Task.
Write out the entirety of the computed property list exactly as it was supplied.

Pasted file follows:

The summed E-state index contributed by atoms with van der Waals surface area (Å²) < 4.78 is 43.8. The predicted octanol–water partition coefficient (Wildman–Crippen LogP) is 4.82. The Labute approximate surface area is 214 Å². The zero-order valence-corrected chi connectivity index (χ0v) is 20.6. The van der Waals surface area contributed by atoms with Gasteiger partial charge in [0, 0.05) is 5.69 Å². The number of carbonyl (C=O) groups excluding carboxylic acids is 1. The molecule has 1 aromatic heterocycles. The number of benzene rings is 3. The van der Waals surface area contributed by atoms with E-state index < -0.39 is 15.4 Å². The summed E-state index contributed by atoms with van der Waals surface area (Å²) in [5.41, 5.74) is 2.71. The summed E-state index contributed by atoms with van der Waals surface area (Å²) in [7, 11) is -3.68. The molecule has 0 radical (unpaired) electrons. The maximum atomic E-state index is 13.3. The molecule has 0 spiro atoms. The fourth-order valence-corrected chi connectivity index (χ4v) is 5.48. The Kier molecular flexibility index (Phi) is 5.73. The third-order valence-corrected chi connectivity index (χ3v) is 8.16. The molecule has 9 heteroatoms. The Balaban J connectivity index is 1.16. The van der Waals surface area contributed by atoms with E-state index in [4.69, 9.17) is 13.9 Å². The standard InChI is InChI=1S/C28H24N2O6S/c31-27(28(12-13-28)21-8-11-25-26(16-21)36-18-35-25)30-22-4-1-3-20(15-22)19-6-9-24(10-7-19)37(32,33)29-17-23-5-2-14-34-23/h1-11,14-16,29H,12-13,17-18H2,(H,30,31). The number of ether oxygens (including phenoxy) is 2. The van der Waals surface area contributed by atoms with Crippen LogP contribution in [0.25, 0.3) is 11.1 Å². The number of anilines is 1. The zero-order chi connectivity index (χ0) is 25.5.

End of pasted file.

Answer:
The summed E-state index contributed by atoms with van der Waals surface area (Å²) < 4.78 is 43.8. The predicted octanol–water partition coefficient (Wildman–Crippen LogP) is 4.82. The Labute approximate surface area is 214 Å². The zero-order valence-corrected chi connectivity index (χ0v) is 20.6. The van der Waals surface area contributed by atoms with Gasteiger partial charge in [0, 0.05) is 5.69 Å². The number of carbonyl (C=O) groups excluding carboxylic acids is 1. The molecule has 1 aromatic heterocycles. The number of benzene rings is 3. The van der Waals surface area contributed by atoms with E-state index < -0.39 is 15.4 Å². The summed E-state index contributed by atoms with van der Waals surface area (Å²) in [5.41, 5.74) is 2.71. The summed E-state index contributed by atoms with van der Waals surface area (Å²) in [7, 11) is -3.68. The molecule has 0 radical (unpaired) electrons. The maximum atomic E-state index is 13.3. The molecule has 0 spiro atoms. The fourth-order valence-corrected chi connectivity index (χ4v) is 5.48. The Kier molecular flexibility index (Phi) is 5.73. The third-order valence-corrected chi connectivity index (χ3v) is 8.16. The molecule has 9 heteroatoms. The Balaban J connectivity index is 1.16. The van der Waals surface area contributed by atoms with E-state index in [4.69, 9.17) is 13.9 Å². The standard InChI is InChI=1S/C28H24N2O6S/c31-27(28(12-13-28)21-8-11-25-26(16-21)36-18-35-25)30-22-4-1-3-20(15-22)19-6-9-24(10-7-19)37(32,33)29-17-23-5-2-14-34-23/h1-11,14-16,29H,12-13,17-18H2,(H,30,31). The number of ether oxygens (including phenoxy) is 2. The van der Waals surface area contributed by atoms with Crippen LogP contribution in [0.25, 0.3) is 11.1 Å². The number of anilines is 1. The zero-order chi connectivity index (χ0) is 25.5.